Ed, How about the question: Are there infinitely many twin-prime pairs? e.g., 3,5 5,7 11,13 17,19 ... [primes that differ by exactly 2] As I recall, when you look at a table of primes, the farther out you go, you always seem to find another twin-prime pair, so some have conjectured that there are infinitely many. On the other hand, the pairs appear to become more and more scarce, so some have conjectured that eventually the pairs will "peter out." I have checked with two number theorists who say that, as of 1994, this was still an unanswered question, so it probably still is!
Ron Ward/Western Washington U/Bellingham, WA 98225 firstname.lastname@example.org
On Tue, 25 Apr 1995, Ed Wall wrote:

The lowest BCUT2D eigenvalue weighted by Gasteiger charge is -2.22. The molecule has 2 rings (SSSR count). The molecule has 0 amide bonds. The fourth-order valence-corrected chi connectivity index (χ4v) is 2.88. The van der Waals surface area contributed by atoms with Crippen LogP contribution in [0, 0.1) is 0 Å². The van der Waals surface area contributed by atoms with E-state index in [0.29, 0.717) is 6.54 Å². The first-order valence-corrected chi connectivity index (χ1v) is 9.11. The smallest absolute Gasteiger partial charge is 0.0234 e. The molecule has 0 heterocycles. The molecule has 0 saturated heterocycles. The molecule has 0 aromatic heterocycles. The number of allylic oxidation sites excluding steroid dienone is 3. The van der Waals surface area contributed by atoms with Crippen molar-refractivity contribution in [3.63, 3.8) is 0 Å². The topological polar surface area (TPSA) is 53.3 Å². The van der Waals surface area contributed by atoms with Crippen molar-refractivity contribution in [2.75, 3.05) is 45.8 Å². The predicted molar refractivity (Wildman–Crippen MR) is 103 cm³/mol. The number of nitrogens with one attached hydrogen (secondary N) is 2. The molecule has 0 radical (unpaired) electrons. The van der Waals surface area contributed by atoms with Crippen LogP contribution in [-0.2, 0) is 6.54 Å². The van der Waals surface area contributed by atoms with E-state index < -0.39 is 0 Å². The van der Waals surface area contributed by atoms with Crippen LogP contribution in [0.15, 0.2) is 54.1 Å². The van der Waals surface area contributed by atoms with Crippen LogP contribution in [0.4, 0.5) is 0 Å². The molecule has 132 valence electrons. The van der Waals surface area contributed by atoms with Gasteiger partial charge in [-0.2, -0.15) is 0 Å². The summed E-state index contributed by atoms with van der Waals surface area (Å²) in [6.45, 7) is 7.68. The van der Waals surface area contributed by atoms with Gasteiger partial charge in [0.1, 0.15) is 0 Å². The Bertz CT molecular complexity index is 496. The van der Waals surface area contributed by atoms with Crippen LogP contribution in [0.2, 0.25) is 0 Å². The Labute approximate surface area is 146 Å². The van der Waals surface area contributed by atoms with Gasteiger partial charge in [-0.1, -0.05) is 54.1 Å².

> I was reviewing a video of the Fermat Fest held to celebrate Andrew Wyles (sp?) > solution of Fermat's Last Theorem to see if it was reasonable for my Algebra > class to view (I've been doing a little with Diophantine problems so it > probably is). Andrew was talking about when he was ten of trying it for the > first time. I can remember when I 'tried' also (with less result :) ) and > probably others can remember also. It was an accessible problem and definitely > a challenge. > > Some of the panel members were talking about this accessibility and the fact > that some major mathematics was being done later in one's career because of > the need to gain more background. I began wondering what were the new > accessible challenges for our 'teens'. Are there any more accessible, easily > stated, unproven mathematical statements or are those days over? > > Ed Wall > > >